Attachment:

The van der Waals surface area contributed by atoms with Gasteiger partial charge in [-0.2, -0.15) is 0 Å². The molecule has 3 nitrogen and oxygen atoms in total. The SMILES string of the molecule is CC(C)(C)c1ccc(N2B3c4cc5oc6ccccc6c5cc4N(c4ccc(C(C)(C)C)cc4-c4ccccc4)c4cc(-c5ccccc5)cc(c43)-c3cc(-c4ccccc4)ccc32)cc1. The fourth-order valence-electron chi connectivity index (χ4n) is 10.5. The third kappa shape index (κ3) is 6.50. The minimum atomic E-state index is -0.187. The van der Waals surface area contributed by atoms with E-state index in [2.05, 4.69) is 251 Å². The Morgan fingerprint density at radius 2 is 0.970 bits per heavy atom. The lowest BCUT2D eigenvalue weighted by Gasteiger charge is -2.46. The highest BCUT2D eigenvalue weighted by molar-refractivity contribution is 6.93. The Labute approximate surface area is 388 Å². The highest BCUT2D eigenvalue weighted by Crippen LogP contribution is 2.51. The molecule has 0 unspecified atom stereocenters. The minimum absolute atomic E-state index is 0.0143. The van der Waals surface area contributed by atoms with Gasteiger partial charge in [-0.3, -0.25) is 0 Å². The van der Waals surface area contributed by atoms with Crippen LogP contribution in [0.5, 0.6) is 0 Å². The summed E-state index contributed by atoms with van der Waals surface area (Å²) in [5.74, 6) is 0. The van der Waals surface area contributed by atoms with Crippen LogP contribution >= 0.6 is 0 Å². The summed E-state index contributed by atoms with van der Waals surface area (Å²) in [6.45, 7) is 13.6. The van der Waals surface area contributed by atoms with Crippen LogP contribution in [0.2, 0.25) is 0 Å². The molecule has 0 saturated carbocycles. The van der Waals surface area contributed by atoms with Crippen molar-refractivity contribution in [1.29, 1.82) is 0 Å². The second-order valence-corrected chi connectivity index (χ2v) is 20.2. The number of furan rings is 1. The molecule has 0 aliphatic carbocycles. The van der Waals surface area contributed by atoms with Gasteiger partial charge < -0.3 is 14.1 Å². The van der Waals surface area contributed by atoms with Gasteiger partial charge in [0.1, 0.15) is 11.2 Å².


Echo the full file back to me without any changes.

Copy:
The van der Waals surface area contributed by atoms with Gasteiger partial charge in [-0.2, -0.15) is 0 Å². The molecule has 3 nitrogen and oxygen atoms in total. The SMILES string of the molecule is CC(C)(C)c1ccc(N2B3c4cc5oc6ccccc6c5cc4N(c4ccc(C(C)(C)C)cc4-c4ccccc4)c4cc(-c5ccccc5)cc(c43)-c3cc(-c4ccccc4)ccc32)cc1. The fourth-order valence-electron chi connectivity index (χ4n) is 10.5. The third kappa shape index (κ3) is 6.50. The minimum atomic E-state index is -0.187. The van der Waals surface area contributed by atoms with E-state index in [2.05, 4.69) is 251 Å². The Morgan fingerprint density at radius 2 is 0.970 bits per heavy atom. The lowest BCUT2D eigenvalue weighted by Gasteiger charge is -2.46. The highest BCUT2D eigenvalue weighted by molar-refractivity contribution is 6.93. The Labute approximate surface area is 388 Å². The highest BCUT2D eigenvalue weighted by Crippen LogP contribution is 2.51. The molecule has 0 unspecified atom stereocenters. The minimum absolute atomic E-state index is 0.0143. The van der Waals surface area contributed by atoms with Gasteiger partial charge in [-0.3, -0.25) is 0 Å². The van der Waals surface area contributed by atoms with Crippen LogP contribution in [0.5, 0.6) is 0 Å². The summed E-state index contributed by atoms with van der Waals surface area (Å²) in [5.74, 6) is 0. The van der Waals surface area contributed by atoms with Crippen LogP contribution >= 0.6 is 0 Å². The summed E-state index contributed by atoms with van der Waals surface area (Å²) in [6.45, 7) is 13.6. The van der Waals surface area contributed by atoms with Crippen LogP contribution in [0.2, 0.25) is 0 Å². The molecule has 0 saturated carbocycles. The van der Waals surface area contributed by atoms with Crippen molar-refractivity contribution in [1.29, 1.82) is 0 Å². The second-order valence-corrected chi connectivity index (χ2v) is 20.2. The number of furan rings is 1. The molecule has 0 aliphatic carbocycles. The van der Waals surface area contributed by atoms with Gasteiger partial charge < -0.3 is 14.1 Å². The van der Waals surface area contributed by atoms with Gasteiger partial charge in [0.1, 0.15) is 11.2 Å².